Catch the pigeon: Jack Wills clips House of Fraser's wings in trademark dispute
United Kingdom | 17 March 2014

Well-known retail brand Jack Wills has successfully relied on its Community trademark of a pheasant in infringement proceedings against House of Fraser's use of a pigeon logo. The case is a useful reminder of how the conceptual similarities between marks, despite obvious visual differences, can lead to a finding of infringement.

Groundless threats: time for reform?
United Kingdom | 02 December 2013

Existing legislation provides for protection against groundless threats in respect of IP infringement brought by a rights holder against a competitor. However, the relevant provisions have caused problems in practice and many consider reform to be overdue. Such reform was the subject of a recent Law Commission consultation, which also considered whether an unfair competition law may have a role to play going forward.

Cadbury's purple, Scrabble's tile: mark distinctiveness not enough
United Kingdom | 04 November 2013

The Court of Appeal recently issued judgment in Cadbury's drawn-out battle to maintain its trademark registration for the colour purple, as well as ruling on the distinctiveness of Scrabble's tile mark. The decisions act as a useful reminder to brand owners and trademark agents seeking to register unconventional trademarks such as colours, sounds and smells to proceed cautiously when crafting a description of marks.

BSkyB on cloud nine as court finds that Microsoft's SkyDrive infringes its marks
United Kingdom | 19 August 2013

The High Court has ruled in favour of British Sky Broadcasting (BSkyB) following a trademark dispute with Microsoft over Microsoft's SkyDrive online storage facility. The judge held that Microsoft's use of 'SkyDrive' in relation to cloud storage services infringed BSkyB's trademarks and further amounted to passing off. In reaching this decision, the judge relied heavily on the evidence of actual confusion submitted by BSkyB.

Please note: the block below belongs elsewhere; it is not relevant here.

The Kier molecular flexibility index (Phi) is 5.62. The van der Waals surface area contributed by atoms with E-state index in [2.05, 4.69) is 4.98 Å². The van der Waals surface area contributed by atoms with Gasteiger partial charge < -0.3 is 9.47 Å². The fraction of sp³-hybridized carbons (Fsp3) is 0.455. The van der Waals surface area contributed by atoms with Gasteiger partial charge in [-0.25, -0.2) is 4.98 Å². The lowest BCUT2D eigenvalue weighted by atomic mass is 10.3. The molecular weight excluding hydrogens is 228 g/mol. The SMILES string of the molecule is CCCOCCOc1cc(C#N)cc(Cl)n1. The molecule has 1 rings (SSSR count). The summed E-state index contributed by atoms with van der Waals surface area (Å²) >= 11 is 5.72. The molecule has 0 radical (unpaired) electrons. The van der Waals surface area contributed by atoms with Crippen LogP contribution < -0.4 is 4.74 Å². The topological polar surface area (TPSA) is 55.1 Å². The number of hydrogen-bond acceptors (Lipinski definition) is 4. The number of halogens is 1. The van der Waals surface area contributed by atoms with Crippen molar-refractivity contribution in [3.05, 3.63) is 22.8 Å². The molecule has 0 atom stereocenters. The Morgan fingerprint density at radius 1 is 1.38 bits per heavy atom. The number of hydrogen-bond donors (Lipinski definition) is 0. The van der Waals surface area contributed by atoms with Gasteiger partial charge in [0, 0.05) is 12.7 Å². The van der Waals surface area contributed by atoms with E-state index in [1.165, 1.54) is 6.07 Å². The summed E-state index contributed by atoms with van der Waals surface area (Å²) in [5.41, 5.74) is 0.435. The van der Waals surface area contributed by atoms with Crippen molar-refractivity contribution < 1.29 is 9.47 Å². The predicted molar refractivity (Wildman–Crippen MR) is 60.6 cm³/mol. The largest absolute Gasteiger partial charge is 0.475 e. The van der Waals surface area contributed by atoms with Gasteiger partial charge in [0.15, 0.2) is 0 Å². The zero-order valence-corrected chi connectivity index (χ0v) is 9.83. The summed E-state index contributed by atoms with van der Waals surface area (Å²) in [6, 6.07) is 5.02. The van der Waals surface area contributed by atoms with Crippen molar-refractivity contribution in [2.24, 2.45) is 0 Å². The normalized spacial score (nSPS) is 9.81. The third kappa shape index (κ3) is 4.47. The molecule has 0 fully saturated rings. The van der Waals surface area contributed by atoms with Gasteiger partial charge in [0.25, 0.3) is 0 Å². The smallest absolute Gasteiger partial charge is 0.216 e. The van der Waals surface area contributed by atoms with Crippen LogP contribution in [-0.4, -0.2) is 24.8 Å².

Surveying the landscape: admissibility of survey evidence in trademark disputes
United Kingdom | 21 January 2013

The Court of Appeal has issued its much-anticipated decision on the admissibility of survey evidence in the long-running trademark dispute between Marks & Spencer and Interflora. The court's decision not only clarifies the issue of admissibility of survey evidence, but also provides clear procedural guidance on seeking permission to adduce such evidence.

Galaxy wars: Samsung strikes back
United Kingdom | 26 November 2012

The Court of Appeal has resolutely upheld the High Court decision of non-infringement in Apple's proceedings against Samsung concerning Samsung's Galaxy tablet computers. In doing so, it provided the first substantive EU decision on the Apple and Samsung saga. Apple's attempt to alter the High Court's publicity order further highlights that such orders should not be taken lightly.